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Bird Egg Incubation
Bird eggs of all types have the same basic needs with just minor variations in the specifics such as incubation temperature, incubation time, turning requirements, and humidity requirements.
The number one thing to keep in mind when hatching bird eggs is that you are trying to simulate the environment created by the mother bird sitting on her eggs. This is a hot and humid environment in which the eggs are rearranged several times per day as their mother gets uncomfortable. Another thing to remember is that birds have been on the earth for millions of years and hatching just fine without the exacting temperatures of a bird incubator. Slight variations in temperature and humidity are natural and not of concern and may even be a good thing.
It has been proven already that slight temperature variations have actually made the offspring of certain species much more hardy and hatch rates were improved. This is probably due in part to the temperatures in nature not being exact and the simulation of night to day fluctuations created a much more natural environment.The average temperature required for most bird eggs is 99 degrees Fahrenheit and 28 days would be a normal incubation period for most species.
Most bird eggs require being turned 90 degrees every four hours or six times per day in a back and forth manner. This is also not exact science. If one day you only turn the egg 4 times your eggs are going to be just fine. This procedure simulates the mother rearranging her eggs throughout the day as she gets uncomfortable. How would you like to sit on lumpy eggs all day? Well, unbeknownst to the mother eggs she is actually performing a vital function as she rolls her eggs about the nest. She is helping to keep the embryo of the egg from becoming adhered to the egg wall. This allows the embryo to develop evenly and prevents abnormal growth patterns inside the eggs.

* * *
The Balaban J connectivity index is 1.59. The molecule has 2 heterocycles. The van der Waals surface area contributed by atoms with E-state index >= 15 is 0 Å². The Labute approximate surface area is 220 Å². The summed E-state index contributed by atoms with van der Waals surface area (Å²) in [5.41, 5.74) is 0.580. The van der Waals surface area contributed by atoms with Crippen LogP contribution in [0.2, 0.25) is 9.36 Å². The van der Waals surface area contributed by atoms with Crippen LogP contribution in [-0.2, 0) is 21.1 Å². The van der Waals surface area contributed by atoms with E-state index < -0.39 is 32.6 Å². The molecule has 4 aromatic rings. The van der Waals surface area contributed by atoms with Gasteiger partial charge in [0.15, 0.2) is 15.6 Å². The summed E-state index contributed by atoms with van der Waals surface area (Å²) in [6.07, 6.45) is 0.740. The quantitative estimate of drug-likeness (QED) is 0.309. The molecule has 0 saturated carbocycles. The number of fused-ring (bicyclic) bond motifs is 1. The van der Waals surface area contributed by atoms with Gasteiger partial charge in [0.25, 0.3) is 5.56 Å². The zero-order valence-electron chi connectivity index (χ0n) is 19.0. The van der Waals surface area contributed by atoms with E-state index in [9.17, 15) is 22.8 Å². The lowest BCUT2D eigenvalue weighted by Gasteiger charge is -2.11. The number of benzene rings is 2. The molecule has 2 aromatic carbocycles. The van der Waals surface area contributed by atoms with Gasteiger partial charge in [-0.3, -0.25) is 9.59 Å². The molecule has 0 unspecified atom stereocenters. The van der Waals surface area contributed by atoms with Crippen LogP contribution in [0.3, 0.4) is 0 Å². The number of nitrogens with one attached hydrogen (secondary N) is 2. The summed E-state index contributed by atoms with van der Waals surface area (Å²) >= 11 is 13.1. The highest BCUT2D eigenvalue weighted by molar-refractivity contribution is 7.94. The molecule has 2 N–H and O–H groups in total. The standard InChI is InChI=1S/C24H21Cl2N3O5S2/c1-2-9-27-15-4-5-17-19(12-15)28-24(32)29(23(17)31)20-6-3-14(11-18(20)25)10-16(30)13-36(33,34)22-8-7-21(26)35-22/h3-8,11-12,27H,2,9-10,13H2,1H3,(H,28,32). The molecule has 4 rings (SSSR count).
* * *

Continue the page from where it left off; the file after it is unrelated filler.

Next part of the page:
As we all know water is vital to the existence of life and bird eggs are no exception. During the incubation process the humidity levels need to be high for virtually all species other than some desert dwelling types such as ostrich. The humidity in the air allows the eggs to exchange water through the pores in the shell virtually drinking from the air around them. With too little humidity the eggs can dry up on the inside and this can kill the developing bird embryo. With too much humidity pressure can build inside the egg causing premature death as well. This all probably sounds pretty scary but don't break out your hygrometer just yet. If humidity is kept at about 50% or so with some fluctuation then your eggs will be just fine. This is easily achieved by placing water inside your incubation chamber near the heating element. This warm water will evaporate and create the humidity needed.
Not all incubators are created equal in all the aspects of bird egg incubation but we have tried to make things as simple as possible for someone looking to hatch bird eggs. Our informative chart on incubator features, pros, and cons should make the choosing the correct incubator for your needs much easier and your bird incubation experience that much more enjoyable.